On Monday morning, I decided to talk to Pilar, the founder of the Biomarkers team. It was a team I resonated with personally, but its members came from very different professional areas:
- Angela Scott had been in the small team that turned Sci-Fi into reality by cloning the first mammal – the sheep Dolly;
- Frank Xinyue, “Biosensor Scientist” at the Missouri University;
- Pilar Zarate, Social Entrepreneur, and Marketing specialist with extensive experience in design;
- Carlos Javier, Product Manager who had worked in an e-waste recycling company;
- Djamila Yousef, psychologist, hypnosis therapist and student at Harvard Business School.
This intimidated me at first but then I pulled myself together and said to myself: “I may not know bio-engineering, but you guys don’t know digital either, so there goes nothing.” I spoke to Pilar and, on the second day of Bootcamp, at 7 AM I was part of a different team. It turned out that the mentor’s’ advice about choosing one’s team was very important and true.
During the second day we had to define the actual problem (that we were trying to solve), to describe it with as many details as possible and to validate it through interviews with people from our main target zone. The problem we first defined was: the difficulty in the diagnosis of mentally impaired children. We thought we could use a gadget that could detect symptoms in children early on and indicate if they could really suffer of mental illnesses or not. Djamila confirmed that this problem is real and that we could develop an algorithm that could help us solve it.
After a long series of interviews, we realized that our problem could have severe ramifications that we hadn’t thought of to begin with. We realized people would see a specialist at the first signs of illness and they wouldn’t purchase a gadget or app as an intermediary step. Moreover, there had been cases in which families refused to accept a diagnosis even when given by a specialist. If the problem seemed simple at the beginning, the interviews revealed that there were dozens of associated problems that we had to solve before a gadget, app or algorithm could come in handy. What actually buried the idea were the words of the mentor Bill Kirkley, who spoke about a misdiagnosis: “Guys, you can ruin families’ lives if you do this.” Who would have thought so far ahead?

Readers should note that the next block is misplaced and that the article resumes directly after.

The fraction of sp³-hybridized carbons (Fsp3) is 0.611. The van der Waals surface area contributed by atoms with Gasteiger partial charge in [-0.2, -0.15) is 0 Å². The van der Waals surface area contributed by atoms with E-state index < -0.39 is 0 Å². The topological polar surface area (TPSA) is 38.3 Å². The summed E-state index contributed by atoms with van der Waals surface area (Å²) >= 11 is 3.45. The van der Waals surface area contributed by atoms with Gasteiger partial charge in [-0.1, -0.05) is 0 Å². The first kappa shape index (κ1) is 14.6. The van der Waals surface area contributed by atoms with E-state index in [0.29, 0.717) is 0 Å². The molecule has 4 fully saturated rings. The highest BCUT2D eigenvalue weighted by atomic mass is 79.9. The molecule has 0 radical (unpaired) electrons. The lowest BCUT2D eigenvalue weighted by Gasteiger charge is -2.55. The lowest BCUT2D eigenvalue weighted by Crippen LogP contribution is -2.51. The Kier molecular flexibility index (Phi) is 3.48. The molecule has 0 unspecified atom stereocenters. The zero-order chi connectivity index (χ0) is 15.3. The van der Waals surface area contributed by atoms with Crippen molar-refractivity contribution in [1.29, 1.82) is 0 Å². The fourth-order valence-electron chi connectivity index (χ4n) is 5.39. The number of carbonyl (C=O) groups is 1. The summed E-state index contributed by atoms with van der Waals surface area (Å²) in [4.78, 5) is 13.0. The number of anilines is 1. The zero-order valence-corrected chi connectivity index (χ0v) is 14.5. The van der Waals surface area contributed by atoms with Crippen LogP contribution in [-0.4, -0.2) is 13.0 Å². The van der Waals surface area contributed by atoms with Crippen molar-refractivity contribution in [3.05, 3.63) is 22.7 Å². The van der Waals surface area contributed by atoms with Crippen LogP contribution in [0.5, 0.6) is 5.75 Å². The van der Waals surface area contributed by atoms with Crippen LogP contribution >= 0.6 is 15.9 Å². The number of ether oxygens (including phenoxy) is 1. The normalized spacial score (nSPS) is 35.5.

In spite of the interviews and the conclusions, Djamila, the main supporter of the idea insisted that we went on. She had made a mistake that Marius always told us to avoid: “She fell in love with the solution, not the problem.” Again, the compatibility of the team members spoke loud. Djamila left our team to join another one with whom she worked much better. I couldn’t judge her, since I had done the same thing before and it turned out to be right. So we decided to move on. Where to? No one knew. We had a few sessions of discussions and brainstorms, then at 3 AM we finally reached a consensus. We were set to revolutionize the medical industry and wouldn’t back down until we did just that.
The second problem we tried to solve (after rephrasing it several times) was the following: Current methods for analyzing biomarkers in cell therapies are inefficient. Nowadays it takes from 6 hours to 5 days to interpret the test results or a cancer patient and one must follow 5 very complicated steps. We decided to explore this problem and see if it could be done in a shorter time. The solution we found would help interpret the data much easier, so that the patients would receive the correct treatment faster